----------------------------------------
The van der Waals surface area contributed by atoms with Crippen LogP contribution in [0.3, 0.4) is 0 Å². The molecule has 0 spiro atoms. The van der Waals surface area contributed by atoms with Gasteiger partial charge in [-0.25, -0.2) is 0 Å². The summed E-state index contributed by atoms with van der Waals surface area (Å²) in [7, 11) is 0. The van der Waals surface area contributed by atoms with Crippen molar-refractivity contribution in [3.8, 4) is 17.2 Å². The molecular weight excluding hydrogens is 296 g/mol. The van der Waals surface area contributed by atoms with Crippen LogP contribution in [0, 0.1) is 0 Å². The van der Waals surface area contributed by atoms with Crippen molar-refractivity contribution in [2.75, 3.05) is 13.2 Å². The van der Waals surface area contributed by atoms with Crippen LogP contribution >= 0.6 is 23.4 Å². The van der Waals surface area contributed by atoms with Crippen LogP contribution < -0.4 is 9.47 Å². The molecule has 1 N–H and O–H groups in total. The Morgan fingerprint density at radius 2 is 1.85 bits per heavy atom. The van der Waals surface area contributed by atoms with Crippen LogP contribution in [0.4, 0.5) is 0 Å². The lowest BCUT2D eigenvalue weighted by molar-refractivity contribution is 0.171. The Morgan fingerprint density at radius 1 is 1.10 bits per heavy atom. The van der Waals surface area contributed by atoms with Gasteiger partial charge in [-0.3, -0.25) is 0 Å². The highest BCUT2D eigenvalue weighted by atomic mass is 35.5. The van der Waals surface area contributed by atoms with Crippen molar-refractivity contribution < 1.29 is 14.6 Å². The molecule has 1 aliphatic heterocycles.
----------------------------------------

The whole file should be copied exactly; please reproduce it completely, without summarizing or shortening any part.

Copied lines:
The van der Waals surface area contributed by atoms with Crippen LogP contribution in [0.3, 0.4) is 0 Å². The molecule has 0 spiro atoms. The van der Waals surface area contributed by atoms with Gasteiger partial charge in [-0.25, -0.2) is 0 Å². The summed E-state index contributed by atoms with van der Waals surface area (Å²) in [7, 11) is 0. The van der Waals surface area contributed by atoms with Crippen molar-refractivity contribution in [3.8, 4) is 17.2 Å². The molecular weight excluding hydrogens is 296 g/mol. The van der Waals surface area contributed by atoms with Crippen LogP contribution in [0, 0.1) is 0 Å². The van der Waals surface area contributed by atoms with Crippen molar-refractivity contribution in [2.75, 3.05) is 13.2 Å². The van der Waals surface area contributed by atoms with Crippen LogP contribution >= 0.6 is 23.4 Å². The van der Waals surface area contributed by atoms with Crippen LogP contribution < -0.4 is 9.47 Å². The molecule has 1 N–H and O–H groups in total. The Morgan fingerprint density at radius 2 is 1.85 bits per heavy atom. The van der Waals surface area contributed by atoms with Crippen LogP contribution in [0.4, 0.5) is 0 Å². The lowest BCUT2D eigenvalue weighted by molar-refractivity contribution is 0.171. The Morgan fingerprint density at radius 1 is 1.10 bits per heavy atom. The van der Waals surface area contributed by atoms with Gasteiger partial charge in [-0.3, -0.25) is 0 Å². The highest BCUT2D eigenvalue weighted by atomic mass is 35.5. The van der Waals surface area contributed by atoms with Crippen molar-refractivity contribution < 1.29 is 14.6 Å². The molecule has 1 aliphatic heterocycles.